February Jobs Report: Why Wages Are Still So Low

All morning there's been news on the "good" parts of the February jobs report released today - but here's the real story.

While unemployment dropped to 5.5% from 5.7%, the labor force participation rate - the percentage of working-age persons (16-64) employed, plus those unemployed but looking for a job - is still low at 62.8%.

The rate, a key measure of a healthy job market, is down from 62.9% in January. Since April 2014, the rate has remained in a tight range of 62.7% to 62.9%, the lowest since 1978. It peaked in the late 1990s and 2000 to just more than 67%.

Also remaining weak are wages. February Jobs Report

Average hourly earnings eked up a meager 0.01%, or $0.03, to $24.78 last month. This was a huge disappointment after January's 0.5% jump in wages, to $24.75.

"January's job report showed the largest wage gain for workers in over six years," Steven Pressman, professor of finance and economics at Monmouth University in West Long Brach, N.J., told Money Morning. "It was a rare glimmer of hope for U.S. workers that things might be improving. I was skeptical those good results would continue moving forward. Today we see it was likely a one-shot phenomenon."

Pressman said a good part of January's wage gains came from higher minimum wages. Indeed, 19 states raised minimum wages in January. The month's wage growth jump wasn't a sign the job market tightened to the point where wage growth started heating up. It was simply a sign of higher minimum wages across wide swaths of the country.

Over the last 12 months, average hourly wages have risen just 2.2%. That's handily below the 3% to 5% growth economists deem healthy.

February Jobs Report: Key Numbers

  • The unemployment rate fell to 5.5% from 5.7%.
  • Employers added 295,000 workers in February.
  • February is the 12th straight month in which the U.S. created 200,000+ jobs.
  • Labor force participation rate fell to 62.8%.
  • Average hourly earnings rose 0.01% to $24.78.

One thing keeping wages low is employers know they don't have to boost wages to attract the eager job pool. There are 6.6 million temporary and part-time workers available to step into fulltime jobs when they pop up.

Wages aside, Pressman found more troubling numbers in Friday's job report...

Long-Term Unemployed Still Up in February Jobs Report

"Long-term unemployment, those without work for 27 weeks or more, remains well above historical averages," Pressman continued. "At 31.1% of the unemployed, it's nearly double what it has been over several decades. It's also well above the more recent average of a tad over 20%."

Involuntary part-time employment, historically around 3% of the labor force, remains stuck between 4% and 5%, Pressman added. "U-6 unemployment rate, which adds people working part-time who want a full-time job, discouraged workers and those who'd like a job but haven't looked for work in over a year, was 11% in February. That's high relative to the overall unemployment rate. Plus, labor force participation rates remain at very low levels."

Those figures, coupled with meager wage growth, indicate the U.S. labor market is still far too weak several years into what is officially an economic recovery.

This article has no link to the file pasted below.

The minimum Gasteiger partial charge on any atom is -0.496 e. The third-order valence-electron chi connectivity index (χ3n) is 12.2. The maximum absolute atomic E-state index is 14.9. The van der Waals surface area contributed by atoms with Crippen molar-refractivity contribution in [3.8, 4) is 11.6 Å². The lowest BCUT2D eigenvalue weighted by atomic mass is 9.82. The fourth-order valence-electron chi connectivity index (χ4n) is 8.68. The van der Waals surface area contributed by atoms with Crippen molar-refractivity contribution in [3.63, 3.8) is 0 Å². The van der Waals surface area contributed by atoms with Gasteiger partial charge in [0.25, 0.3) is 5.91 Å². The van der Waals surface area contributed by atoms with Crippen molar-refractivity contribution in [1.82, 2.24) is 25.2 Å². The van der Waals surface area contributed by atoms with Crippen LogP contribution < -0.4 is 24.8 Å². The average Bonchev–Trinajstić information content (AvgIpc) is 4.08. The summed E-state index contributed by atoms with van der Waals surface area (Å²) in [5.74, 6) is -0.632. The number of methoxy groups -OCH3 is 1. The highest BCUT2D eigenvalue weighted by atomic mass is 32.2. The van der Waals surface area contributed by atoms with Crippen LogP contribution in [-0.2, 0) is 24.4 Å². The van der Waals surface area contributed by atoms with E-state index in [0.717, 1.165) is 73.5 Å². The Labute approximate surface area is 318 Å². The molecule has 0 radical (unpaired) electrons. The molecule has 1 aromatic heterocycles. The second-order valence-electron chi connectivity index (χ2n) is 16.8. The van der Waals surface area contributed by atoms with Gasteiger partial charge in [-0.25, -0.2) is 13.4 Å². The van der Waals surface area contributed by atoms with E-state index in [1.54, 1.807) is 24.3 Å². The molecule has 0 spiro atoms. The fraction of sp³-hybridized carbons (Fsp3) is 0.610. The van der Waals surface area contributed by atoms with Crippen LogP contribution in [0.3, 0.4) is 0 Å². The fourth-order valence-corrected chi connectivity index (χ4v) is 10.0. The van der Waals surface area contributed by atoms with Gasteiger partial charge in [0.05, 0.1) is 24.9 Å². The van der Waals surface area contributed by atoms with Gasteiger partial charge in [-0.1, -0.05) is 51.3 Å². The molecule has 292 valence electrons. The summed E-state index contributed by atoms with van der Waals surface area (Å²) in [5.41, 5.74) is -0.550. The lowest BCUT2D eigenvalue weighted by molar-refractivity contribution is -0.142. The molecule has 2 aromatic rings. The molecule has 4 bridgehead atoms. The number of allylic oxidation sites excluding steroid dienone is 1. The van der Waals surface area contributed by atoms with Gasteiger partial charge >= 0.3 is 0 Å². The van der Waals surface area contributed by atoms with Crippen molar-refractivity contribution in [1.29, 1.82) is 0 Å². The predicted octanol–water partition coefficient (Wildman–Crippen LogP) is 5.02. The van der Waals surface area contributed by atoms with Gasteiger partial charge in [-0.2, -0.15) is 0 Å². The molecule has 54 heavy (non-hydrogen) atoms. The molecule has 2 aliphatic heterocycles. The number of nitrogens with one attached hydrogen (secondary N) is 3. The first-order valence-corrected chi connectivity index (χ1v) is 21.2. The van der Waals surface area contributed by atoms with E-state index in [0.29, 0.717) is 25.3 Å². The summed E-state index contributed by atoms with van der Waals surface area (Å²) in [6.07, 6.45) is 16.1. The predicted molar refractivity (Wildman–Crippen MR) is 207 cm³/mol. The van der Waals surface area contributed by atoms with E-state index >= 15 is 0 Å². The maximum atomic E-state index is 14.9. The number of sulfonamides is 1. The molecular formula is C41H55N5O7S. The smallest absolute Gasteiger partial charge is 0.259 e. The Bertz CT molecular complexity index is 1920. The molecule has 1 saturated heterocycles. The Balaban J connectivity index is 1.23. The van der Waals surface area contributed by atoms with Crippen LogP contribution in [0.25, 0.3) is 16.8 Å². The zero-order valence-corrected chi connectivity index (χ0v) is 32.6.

"This is a recovery that has passed over far too many people," Pressman said.

Today's February jobs report release lends support for a Federal Reserve interest rate hike sooner than expected. An interest rate hike, not seen since 2006, is now squarely on the table for June.

"The Federal Reserve is on track to raise interest rates sometime this year," Pressman said. "I don't see anything in today's jobs report to alter their decision."

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The central bank said in late December it would be "patient in beginning to normalize the stance of monetary policy." The Fed added this new language was consistent with earlier statements that it plans to keep interest rates low for a "considerable time," which it also kept.

The Fed has maintained it won't start raising interest rates until its dual mandate of full employment and price stability had been hit. The central bank defined full employment at 5.2% to 5.6%. It pegged price stability at an annual inflation range of 1.7% to 2%.

The unemployment rate has dropped to its desired range. Inflation, meanwhile, isn't likely to move higher until wages go up significantly. Yet Fed Chairwoman Janet Yellen has stated a tightening jobs market will eventually push wages higher. In turn, that will increase demand by consumers making more money, lead to higher prices, and eventually a healthier inflation rate.

Most analysts look for this to occur in the second half of 2015 and into 2016. Hence, an interest rate increase.

Pressman, however, believes higher rates will slow economic and wage growth. It all comes back to high debt levels. Credit cards and auto loans have picked up significantly since 2008. The latest data from Experian shows the amount of auto loans in Q4 2014 climbed by $86 billion.

Auto loans to subprime borrowers, people with credit scores at or below 640, have more than doubled since the financial crisis. One in four new auto loans have been to subprime borrowers.

Higher interest rates, Pressman stresses, will only make it harder for many people to dig out of their debt, spend more money, and stimulate the economy.

Been there, done that.

103,620 U.S. layoffs in 2015, and counting: While the government reported jobs data tries to show an improving economy, more and more U.S. and global companies are trimming their workforce. Go here to see which big-name companies are cutting thousands of jobs...  

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